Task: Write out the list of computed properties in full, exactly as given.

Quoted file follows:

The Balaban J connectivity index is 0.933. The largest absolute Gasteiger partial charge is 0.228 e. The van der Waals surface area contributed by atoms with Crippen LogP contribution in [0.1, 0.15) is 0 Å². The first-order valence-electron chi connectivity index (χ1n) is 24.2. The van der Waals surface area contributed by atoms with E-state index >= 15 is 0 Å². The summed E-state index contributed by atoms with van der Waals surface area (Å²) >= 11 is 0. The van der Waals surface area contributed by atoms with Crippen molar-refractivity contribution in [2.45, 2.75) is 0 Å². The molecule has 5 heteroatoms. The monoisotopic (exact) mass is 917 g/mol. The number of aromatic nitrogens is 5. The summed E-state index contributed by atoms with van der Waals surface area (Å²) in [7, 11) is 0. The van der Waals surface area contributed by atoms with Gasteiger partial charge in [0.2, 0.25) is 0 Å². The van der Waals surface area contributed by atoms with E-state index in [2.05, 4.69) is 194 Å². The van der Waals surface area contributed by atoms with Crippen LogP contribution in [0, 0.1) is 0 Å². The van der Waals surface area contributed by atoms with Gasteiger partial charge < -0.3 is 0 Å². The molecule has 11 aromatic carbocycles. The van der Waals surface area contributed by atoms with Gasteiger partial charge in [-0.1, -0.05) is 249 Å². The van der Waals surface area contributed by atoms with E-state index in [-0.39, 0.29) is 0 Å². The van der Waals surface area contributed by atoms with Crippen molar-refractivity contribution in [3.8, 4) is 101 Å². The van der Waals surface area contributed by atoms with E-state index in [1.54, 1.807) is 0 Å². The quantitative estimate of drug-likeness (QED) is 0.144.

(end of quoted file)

The Balaban J connectivity index is 0.933. The largest absolute Gasteiger partial charge is 0.228 e. The van der Waals surface area contributed by atoms with Crippen LogP contribution in [0.1, 0.15) is 0 Å². The first-order valence-electron chi connectivity index (χ1n) is 24.2. The van der Waals surface area contributed by atoms with E-state index >= 15 is 0 Å². The summed E-state index contributed by atoms with van der Waals surface area (Å²) >= 11 is 0. The van der Waals surface area contributed by atoms with Crippen molar-refractivity contribution in [2.45, 2.75) is 0 Å². The molecule has 5 heteroatoms. The monoisotopic (exact) mass is 917 g/mol. The number of aromatic nitrogens is 5. The summed E-state index contributed by atoms with van der Waals surface area (Å²) in [7, 11) is 0. The van der Waals surface area contributed by atoms with Gasteiger partial charge in [0.2, 0.25) is 0 Å². The van der Waals surface area contributed by atoms with E-state index in [2.05, 4.69) is 194 Å². The van der Waals surface area contributed by atoms with Crippen LogP contribution in [0, 0.1) is 0 Å². The van der Waals surface area contributed by atoms with Gasteiger partial charge < -0.3 is 0 Å². The molecule has 11 aromatic carbocycles. The van der Waals surface area contributed by atoms with Gasteiger partial charge in [-0.1, -0.05) is 249 Å². The van der Waals surface area contributed by atoms with E-state index in [-0.39, 0.29) is 0 Å². The van der Waals surface area contributed by atoms with Crippen molar-refractivity contribution in [3.8, 4) is 101 Å². The van der Waals surface area contributed by atoms with E-state index in [1.54, 1.807) is 0 Å². The quantitative estimate of drug-likeness (QED) is 0.144.